Ethical Journalism Newsletter: October 6, 2015

 

Ethical News And Debates

Oregon Shooting Shows The Media and Witnesses Are Not Always On The Same Side

Social media reporting is now a staple of newsrooms, particularly as stories now break on Twitter and Facebook well before getting to any media outlets. Those efforts have been bolstered by tools that constantly comb through Twitter and find people reacting to breaking news. Yet one shocked source was inundated with requests on Twitter from reporters while the Oregon shooting was still taking place. Are journalists “just doing their jobs” or have we crossed an ethical line? (Read more on Mashable)

Scientist Complains To IPSO On Allegedly Off The Record Statements

You don’t hear this every day: A British climate scientist told the UK Times he was afraid someone put a hit on him because of his knowledge about ice thickness in the Arctic. But when the story went to print, he complained to press regulator the Independent Press Standards Organisation that his comments were not only misrepresented, they were off-the-record. (Read more on iMediaEthics)

Female Journalists Barred From NFL Locker Room — For Being Women

Ironically, the reporters were covering the Jaguars-Colts game as part of a sports media diversity event. (Read more on the Huffington Post)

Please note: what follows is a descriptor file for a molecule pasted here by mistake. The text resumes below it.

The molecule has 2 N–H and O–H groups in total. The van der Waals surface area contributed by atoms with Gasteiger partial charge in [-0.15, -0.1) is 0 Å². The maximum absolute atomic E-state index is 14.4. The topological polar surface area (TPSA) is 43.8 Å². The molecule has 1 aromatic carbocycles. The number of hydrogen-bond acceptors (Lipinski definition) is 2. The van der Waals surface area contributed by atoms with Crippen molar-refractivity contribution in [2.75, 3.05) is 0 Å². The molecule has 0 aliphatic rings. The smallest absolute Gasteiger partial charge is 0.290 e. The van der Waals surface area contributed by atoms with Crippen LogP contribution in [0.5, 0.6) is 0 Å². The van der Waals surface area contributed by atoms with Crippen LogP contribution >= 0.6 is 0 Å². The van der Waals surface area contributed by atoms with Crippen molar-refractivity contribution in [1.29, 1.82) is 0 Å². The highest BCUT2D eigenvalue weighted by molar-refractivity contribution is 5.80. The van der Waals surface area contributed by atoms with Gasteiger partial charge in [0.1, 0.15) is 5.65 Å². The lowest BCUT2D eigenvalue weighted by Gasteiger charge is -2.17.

Why The Religion Beat Poses Unique Challenges For Some Reporters

Michelle Boorstein, who has been the religion reporter at The Washington Post since 2006, decided she was going to report on Pope Francis’s historic visit to Washington, rather than reporting to synagogue for services on Yom Kippur, the culmination of the Jewish High Holidays and one of the year’s holiest days. Its a unique challenge facing many religion reporters like Boorstein when there is the need to be in one place as a person of faith, and another as a reporter. (Read more on the Columbia Journalism Review)

The Shades Of Grey Of Journalism Ethics

The “Build Your Own Ethics Code” project, led by veteran journalist Thomas Kent, standards editor of The Associated Press, involved more than 20 journalists working together for more than two years and soliciting input from many more journalists throughout North America. The initiative is rooted in the premise that beyond a few fundamental and unassailable principles, journalistic ethics cannot be cast in stone and that policy and practice can — and does — vary across news organizations and among individual journalists. (Read more on The Star)

John Sweeney Captures The Refugee Crisis On Snapchat

An innovative new way one journalists is trying to reach a younger audience on Snapchat to tell the refugee story. (Watch the documentary on the BBC Facebook page)